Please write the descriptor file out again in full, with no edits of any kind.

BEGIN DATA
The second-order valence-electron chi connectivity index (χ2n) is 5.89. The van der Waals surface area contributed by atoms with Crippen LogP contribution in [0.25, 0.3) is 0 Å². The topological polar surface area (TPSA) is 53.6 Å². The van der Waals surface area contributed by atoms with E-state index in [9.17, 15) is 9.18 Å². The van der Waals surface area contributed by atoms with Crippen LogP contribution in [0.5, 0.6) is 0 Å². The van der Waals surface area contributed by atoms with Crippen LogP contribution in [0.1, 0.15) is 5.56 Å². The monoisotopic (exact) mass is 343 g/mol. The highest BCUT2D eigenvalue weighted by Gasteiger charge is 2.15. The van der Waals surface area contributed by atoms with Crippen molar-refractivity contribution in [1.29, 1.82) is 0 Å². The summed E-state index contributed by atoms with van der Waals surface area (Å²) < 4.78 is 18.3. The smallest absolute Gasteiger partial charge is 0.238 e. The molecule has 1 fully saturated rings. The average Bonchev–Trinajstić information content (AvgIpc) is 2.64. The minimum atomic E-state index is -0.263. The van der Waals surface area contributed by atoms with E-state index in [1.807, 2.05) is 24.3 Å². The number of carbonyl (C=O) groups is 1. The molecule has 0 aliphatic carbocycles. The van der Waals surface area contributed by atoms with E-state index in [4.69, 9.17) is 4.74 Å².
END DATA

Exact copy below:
The second-order valence-electron chi connectivity index (χ2n) is 5.89. The van der Waals surface area contributed by atoms with Crippen LogP contribution in [0.25, 0.3) is 0 Å². The topological polar surface area (TPSA) is 53.6 Å². The van der Waals surface area contributed by atoms with E-state index in [9.17, 15) is 9.18 Å². The van der Waals surface area contributed by atoms with Crippen LogP contribution in [0.5, 0.6) is 0 Å². The van der Waals surface area contributed by atoms with Crippen LogP contribution in [0.1, 0.15) is 5.56 Å². The monoisotopic (exact) mass is 343 g/mol. The highest BCUT2D eigenvalue weighted by Gasteiger charge is 2.15. The van der Waals surface area contributed by atoms with Crippen molar-refractivity contribution in [1.29, 1.82) is 0 Å². The summed E-state index contributed by atoms with van der Waals surface area (Å²) < 4.78 is 18.3. The smallest absolute Gasteiger partial charge is 0.238 e. The molecule has 1 fully saturated rings. The average Bonchev–Trinajstić information content (AvgIpc) is 2.64. The minimum atomic E-state index is -0.263. The van der Waals surface area contributed by atoms with E-state index in [1.807, 2.05) is 24.3 Å². The number of carbonyl (C=O) groups is 1. The molecule has 0 aliphatic carbocycles. The van der Waals surface area contributed by atoms with E-state index in [4.69, 9.17) is 4.74 Å².